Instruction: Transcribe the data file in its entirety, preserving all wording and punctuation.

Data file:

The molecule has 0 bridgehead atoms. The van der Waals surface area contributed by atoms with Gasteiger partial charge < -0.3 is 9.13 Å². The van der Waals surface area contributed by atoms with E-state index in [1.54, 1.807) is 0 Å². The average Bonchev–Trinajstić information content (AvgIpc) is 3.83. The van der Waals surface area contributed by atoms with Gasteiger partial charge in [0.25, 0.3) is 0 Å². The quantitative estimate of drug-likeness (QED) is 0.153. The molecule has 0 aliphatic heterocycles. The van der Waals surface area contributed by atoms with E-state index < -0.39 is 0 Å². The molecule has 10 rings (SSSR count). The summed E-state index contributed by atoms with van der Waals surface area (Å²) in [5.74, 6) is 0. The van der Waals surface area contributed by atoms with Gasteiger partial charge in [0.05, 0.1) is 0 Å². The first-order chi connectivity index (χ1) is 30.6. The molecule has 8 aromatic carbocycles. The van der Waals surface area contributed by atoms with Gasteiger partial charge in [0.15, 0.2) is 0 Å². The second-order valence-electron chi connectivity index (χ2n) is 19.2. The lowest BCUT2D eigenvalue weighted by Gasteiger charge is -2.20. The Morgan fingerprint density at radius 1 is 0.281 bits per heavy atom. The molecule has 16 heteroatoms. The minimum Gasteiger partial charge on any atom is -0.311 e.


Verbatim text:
The molecule has 0 bridgehead atoms. The van der Waals surface area contributed by atoms with Gasteiger partial charge < -0.3 is 9.13 Å². The van der Waals surface area contributed by atoms with E-state index in [1.54, 1.807) is 0 Å². The average Bonchev–Trinajstić information content (AvgIpc) is 3.83. The van der Waals surface area contributed by atoms with Gasteiger partial charge in [0.25, 0.3) is 0 Å². The quantitative estimate of drug-likeness (QED) is 0.153. The molecule has 0 aliphatic heterocycles. The van der Waals surface area contributed by atoms with E-state index < -0.39 is 0 Å². The molecule has 10 rings (SSSR count). The summed E-state index contributed by atoms with van der Waals surface area (Å²) in [5.74, 6) is 0. The van der Waals surface area contributed by atoms with Gasteiger partial charge in [0.05, 0.1) is 0 Å². The first-order chi connectivity index (χ1) is 30.6. The molecule has 8 aromatic carbocycles. The van der Waals surface area contributed by atoms with Gasteiger partial charge in [0.15, 0.2) is 0 Å². The second-order valence-electron chi connectivity index (χ2n) is 19.2. The lowest BCUT2D eigenvalue weighted by Gasteiger charge is -2.20. The Morgan fingerprint density at radius 1 is 0.281 bits per heavy atom. The molecule has 16 heteroatoms. The minimum Gasteiger partial charge on any atom is -0.311 e.